Several book-length studies of Wikipedia consider its deeper history, looking to microfilm, index cards, the Oxford English Dictionary, or even the Library of Alexandria — I’ll say more about these books in a future post. The short version is this: Wikipedia was founded in 2001 by Jimmy Wales and Larry Sanger, arising from an earlier project, Nupedia. Today Wales is the one most associated with the site, but Sanger claims that he “had the idea for a wiki encyclopedia, spearheaded the project, named it, led it in its first, seminal year, and formulated much of its original policy”. Wales has given lots of (mostly similar) talks about the project. One such talk is “The Intelligence of Wikipedia” (given in 2005 at the Oxford Internet Institute; it’s about 54 minutes).

In December 2005 a well-publicized article in Nature (behind a paywall) compared Wikipedia, favorably, to Encyclopedia Britannica, at least in its science articles. Things went up from there, as the site became more and more popular and widely used. Stacy Schiff’s “Know it All,” published in the New Yorker in 2006, just after the Nature article and the English Wikipedia’s one-millionth article, captures the excitement of the project and explains controversies like “edit wars,” when disagreeing users change and re-change articles.

Aaron Swartz memorial at Internet Archive in San Francisco
Aaron Swartz memorial at Internet Archive in San Francisco (Flickr)

Also in 2006, Aaron Swartz wrote a great series of essays about Wikipedia, which I summarized in an earlier post. The second essay, “Who Writes Wikipedia?” is definitely worth reading: Swartz responds to Jimmy Wales’s claim (see above) that most of Wikipedia is written by a relatively small but very active group. Wales counts number of edits, but Swartz shifts the methodology, taking a case study approach and determining that most of the actual content is provided by people who make just a few edits. This content is then “cleaned up” and made to look uniform by the select few Wales mentions. So really, Swartz argues, Wikipedia is an emergent, crowdsourced encyclopedia. It just has a dedicated team making sure it’s formatted properly.

Writing in 2008, Nicholson Baker in the New York Review of Books offers one reason why the site has become so successful: it’s “charmingly addictive.” Baker compares it to a kind of online game (his discussion of Wiki-vandalism is especially good). Together, Schiff, Swartz, and Baker perhaps explain Wikipedia’s rapid rise to prominence: it’s exciting, even in its controversies; it involves lots of people, even if they’re mostly making minor changes; and it’s addictive and fun.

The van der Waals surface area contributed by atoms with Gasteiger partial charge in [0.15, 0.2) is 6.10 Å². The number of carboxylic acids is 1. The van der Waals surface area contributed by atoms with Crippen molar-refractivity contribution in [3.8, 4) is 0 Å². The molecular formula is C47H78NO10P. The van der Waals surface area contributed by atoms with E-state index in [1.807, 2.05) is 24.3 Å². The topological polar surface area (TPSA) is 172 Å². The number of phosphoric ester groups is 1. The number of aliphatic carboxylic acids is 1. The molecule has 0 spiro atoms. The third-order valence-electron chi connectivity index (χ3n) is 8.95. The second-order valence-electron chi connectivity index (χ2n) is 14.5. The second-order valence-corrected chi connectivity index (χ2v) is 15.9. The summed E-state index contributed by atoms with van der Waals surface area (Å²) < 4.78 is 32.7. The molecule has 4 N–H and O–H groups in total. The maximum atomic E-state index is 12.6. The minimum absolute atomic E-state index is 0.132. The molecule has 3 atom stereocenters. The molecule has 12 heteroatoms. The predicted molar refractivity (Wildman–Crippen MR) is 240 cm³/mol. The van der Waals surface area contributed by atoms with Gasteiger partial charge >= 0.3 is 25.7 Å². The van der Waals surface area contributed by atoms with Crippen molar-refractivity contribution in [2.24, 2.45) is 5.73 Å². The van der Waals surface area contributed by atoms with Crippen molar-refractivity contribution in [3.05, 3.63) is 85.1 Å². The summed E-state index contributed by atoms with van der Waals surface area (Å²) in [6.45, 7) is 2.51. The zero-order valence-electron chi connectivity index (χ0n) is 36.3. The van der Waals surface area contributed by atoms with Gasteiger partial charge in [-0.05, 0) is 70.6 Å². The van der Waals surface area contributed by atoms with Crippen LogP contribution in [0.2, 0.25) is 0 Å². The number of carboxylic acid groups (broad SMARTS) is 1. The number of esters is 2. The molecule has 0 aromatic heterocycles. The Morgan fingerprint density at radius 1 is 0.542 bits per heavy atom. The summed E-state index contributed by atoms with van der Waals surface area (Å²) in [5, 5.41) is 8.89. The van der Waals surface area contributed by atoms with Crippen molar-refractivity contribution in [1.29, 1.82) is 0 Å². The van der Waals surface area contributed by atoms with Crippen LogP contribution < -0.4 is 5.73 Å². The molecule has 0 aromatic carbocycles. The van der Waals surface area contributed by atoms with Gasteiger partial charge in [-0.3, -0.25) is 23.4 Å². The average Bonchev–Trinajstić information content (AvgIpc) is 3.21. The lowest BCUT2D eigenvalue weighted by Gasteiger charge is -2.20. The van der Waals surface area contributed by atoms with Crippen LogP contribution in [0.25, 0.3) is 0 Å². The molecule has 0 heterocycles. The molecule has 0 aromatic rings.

Wikipedia’s Future?

As subsequent posts will show, the online encyclopedia has its critics, but none of these criticisms have proved especially damning, or really affected traffic to the site. If Wikipedia ever meets its end, the reasons are more likely to be technological than social. Much of Wikipedia’s traffic comes from Google, so its success is perhaps linked to the search engine (in 2010 Google donated $2 million to the Wikimedia Foundation; Mathew Ingram, writing for Businessweek, details the symbiotic relationship between the two). Wikipedia was also fairly slow in releasing mobile apps (for Android in January 2012, and for iOS a few months later).

Mark Bernstein makes two points about Wikipedia that might be worrisome in the future. The first is about how Wikipedia interacts with the rest of the Internet: “Wikipedia has pretty much turned its back to the Web. Links to the Web from Wikipedia are relegated to footnotes, and even these are frequently wikilawyered out of the encyclopedia.” The second is that Wikipedia’s built-in reliance on arbitrary categories raises major problems that will only get worse. Such arguments seem (to me at least) categorically different from claims about anti-elitism or sexism.

For a site that lives in a digital world, a failure to keep up could prove damning. On the other hand, Wikipedia has become so engrained in our culture that it’s hard to imagine life without it. And the site had its critics from the beginning. Founder Larry Sanger didn’t think an encyclopedia could exist without expert guidance, and Wikipedia’s relationship with “expertise” is a key element of its existence. That’s a topic I’ll pick up in my next post.